More creatures live in soil than any other environment on Earth. But what are they all doing there? Amber Dance reports on the world's widest biodiversity.
Ecosystems aren't green; they are black and brown, at least in the colour palette favoured by Diana Wall. Wall, a soil ecologist at Colorado State University in Fort Collins, spends her days digging into the world's underground ecosystems. These beiges, ochres and charcoals reflect a three-dimensional mosaic of micro-environments, each with its unique set of inhabitants.
But very little is known about these inhabitants. Understanding soil is a matter of rising urgency. A July report from the US National Research Council listed soil quality as the biggest barrier to higher crop yields for farmers in sub-Saharan Africa and south Asia. And knowing what myriad organisms live in the soil, and how they interact, is crucial to creating a healthy ecosystem.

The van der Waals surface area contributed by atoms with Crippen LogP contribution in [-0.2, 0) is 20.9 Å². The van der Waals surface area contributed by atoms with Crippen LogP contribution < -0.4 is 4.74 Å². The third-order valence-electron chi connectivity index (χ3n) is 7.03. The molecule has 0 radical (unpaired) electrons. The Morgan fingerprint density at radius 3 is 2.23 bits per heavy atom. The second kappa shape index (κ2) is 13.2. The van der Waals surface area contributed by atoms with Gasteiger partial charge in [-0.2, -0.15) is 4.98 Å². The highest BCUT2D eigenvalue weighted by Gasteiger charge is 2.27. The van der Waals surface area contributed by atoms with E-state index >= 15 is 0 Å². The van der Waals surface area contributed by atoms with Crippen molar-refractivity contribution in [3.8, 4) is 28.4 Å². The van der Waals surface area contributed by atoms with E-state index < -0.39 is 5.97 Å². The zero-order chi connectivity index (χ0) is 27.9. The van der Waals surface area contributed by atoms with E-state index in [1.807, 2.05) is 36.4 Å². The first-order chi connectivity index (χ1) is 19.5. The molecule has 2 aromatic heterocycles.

For those scientists who are willing to crouch down and dig, the diversity of soil denizens beats any above-ground system, even that of a tropical rainforest. A handful of soil from one spot may house a very different community from soil just a metre away, because of variations in the availability of water or nutrients. For example, the ground under a decaying plant or animal is a different environment from soil lacking such enrichment. And around plant roots, specialized organisms inhabit the rhizosphere, a thin layer where roots and soil organisms interact in myriad ways. Large animals such as moles contribute, changing and aerating the underground landscape by tunnelling. Even a small clump of soil has a gradient of oxygen from its edges to the centre, and each oxygen concentration may make the perfect habitat for different kinds of creatures. "It is the most incredible zoo," says Wall.
My dream is that you take a DNA sample from the soil, and then explain what species are there, and what benefits. Wim van der Putten